Budget constraints. Compromise. Legacy hell. Not doing things “properly”. Politics. Poor communication. Technical debt.
If I were going to do some programming for myself, then the only thing stopping me from doing things properly would be me.
Over the next week, I spent many hours unlearning much of my early career development approach and researching what “properly” currently looked like.
“Best” tools for the job.
Conscious of how accurate that “fashions and trends” observation had been, I attempted to look beyond the current fads, and focus on the things that would get the job done well.
Before long I had assembled a collection of useful toys with funny-sounding names. Few had been widely used the last time I had done any serious programming. Today they are ubiquitous.
Bitbucket. Confluence. D3. Django. Docker. Jira. Kafka. Kubernetes. Python. Spark. Terraform. Travis.
Meanwhile, many of those time-consuming ancillary tasks that developers used to worry about, which once took hours or days to resolve, have been automated out of mind or eliminated entirely.
By the end of the week, I had done very little coding.
Yet I had managed to string together a collection of powerful tools that, when used correctly in pursuit of a well-defined goal, are capable of performing amazing feats.
Though the learning curve was steep, I enjoyed the process. Knocking some of the rust from my long-dormant computer torturing skills. Breathing new life and currency into my dated technical knowledge.
Most of all, it was refreshing to be doing the doing again.
Not spending every waking hour in meetings.
Not fighting for survival in the corporate Game of Thrones.
Not acting as agony aunt. Angry Dad. Cheerleader. Mentor. Traffic cop. Or troubleshooter-in-chief.
For one old dinosaur playing alone on his computer, this approach seems as jarringly out of place as my wearing that fairy princess outfit and singing along with my nieces to “Let it go!”.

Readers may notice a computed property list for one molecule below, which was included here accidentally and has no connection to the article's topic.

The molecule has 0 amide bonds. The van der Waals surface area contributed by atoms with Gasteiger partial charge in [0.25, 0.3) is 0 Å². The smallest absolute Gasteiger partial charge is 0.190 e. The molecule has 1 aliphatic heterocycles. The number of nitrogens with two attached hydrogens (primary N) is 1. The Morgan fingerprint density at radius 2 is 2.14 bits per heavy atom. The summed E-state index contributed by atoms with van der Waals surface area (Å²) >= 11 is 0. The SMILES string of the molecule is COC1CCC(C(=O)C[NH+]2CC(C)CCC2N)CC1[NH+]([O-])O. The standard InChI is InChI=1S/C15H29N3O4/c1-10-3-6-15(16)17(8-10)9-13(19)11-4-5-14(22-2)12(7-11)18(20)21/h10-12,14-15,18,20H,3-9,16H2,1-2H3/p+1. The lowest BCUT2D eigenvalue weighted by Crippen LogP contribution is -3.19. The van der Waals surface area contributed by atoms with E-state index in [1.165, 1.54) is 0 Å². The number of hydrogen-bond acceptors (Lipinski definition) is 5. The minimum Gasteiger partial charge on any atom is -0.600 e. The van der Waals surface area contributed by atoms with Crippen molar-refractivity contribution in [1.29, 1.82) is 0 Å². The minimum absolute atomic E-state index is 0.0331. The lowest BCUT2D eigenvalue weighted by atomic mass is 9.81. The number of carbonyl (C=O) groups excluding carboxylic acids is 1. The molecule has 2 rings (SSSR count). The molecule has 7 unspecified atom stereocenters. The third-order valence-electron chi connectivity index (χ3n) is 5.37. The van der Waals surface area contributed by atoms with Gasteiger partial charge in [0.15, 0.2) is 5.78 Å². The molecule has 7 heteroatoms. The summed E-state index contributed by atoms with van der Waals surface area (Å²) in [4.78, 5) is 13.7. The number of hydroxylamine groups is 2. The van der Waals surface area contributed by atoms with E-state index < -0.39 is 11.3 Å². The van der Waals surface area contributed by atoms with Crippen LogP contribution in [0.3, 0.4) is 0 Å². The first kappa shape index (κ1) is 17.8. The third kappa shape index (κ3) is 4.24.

Yet I long ago learned to apply the timeless approach of hoping for the best while preparing for the worst.
My professional career has taught me that the best results come from simple repeatable automated processes. Designing machines, that once built, reliably allow us to achieve our desired outcome again and again simply by turning a handle.
My side project may well start with a burst of enthusiasm, before fizzling out as the excitement fades. Or it may have legs, requiring the hiring of staff to cope with the workload as things expand and grow.
The processes and tooling I have put in place now will support either option. It will be fun to see where it goes.
Paul Graham once wrote:
“Work with people you want to become like, because you’ll become like whoever you work with.”
This thought struck a chord with me. It stung more than I am willing to admit.
The more I thought about it, the more I realised that it not only applies to who you work with, but also to the type of activities you invest your precious time in performing.
There are a great many “bullshit jobs” that consume vast numbers of hours performing low-value tasks.
Do those things for long enough, and before you realise it, that is all you are qualified to do.
Difficult to sell during an economic downturn.
Unsatisfying at the best of times. Unfulfilling. No fun at all.
Difficult to unlearn.
My most recent role involved an uncomfortable amount of that type of low-value activity. In contrast, the side project involves very little.
Getting the balance right is difficult, the result of choices.
Both those we consciously made, and those that we avoid making.
- Graeber, D. (2018), ‘Bullshit Jobs: A Theory‘, Simon Schuster
- Graham, P. (2020), ‘Work with people you want to become like, because you’ll become like whoever you work with.’, Twitter
- Pixar Animation Studios (1986), ‘Luxo Jr.’, YouTube
- The Simpsons (1987), ‘Watching TV’, YouTube
- Victor, B. (2012), ‘Inventing on Principle’, YouTube
- Walt Disney Animation Studios (1928), Steamboat Willie’, YouTube
- Walt Disney Animation Studios (2013), ‘Disney’s Frozen Teaser Trailer’, YouTube
- Walt Disney Animation Studios (2013), ‘Frozen’, IMDB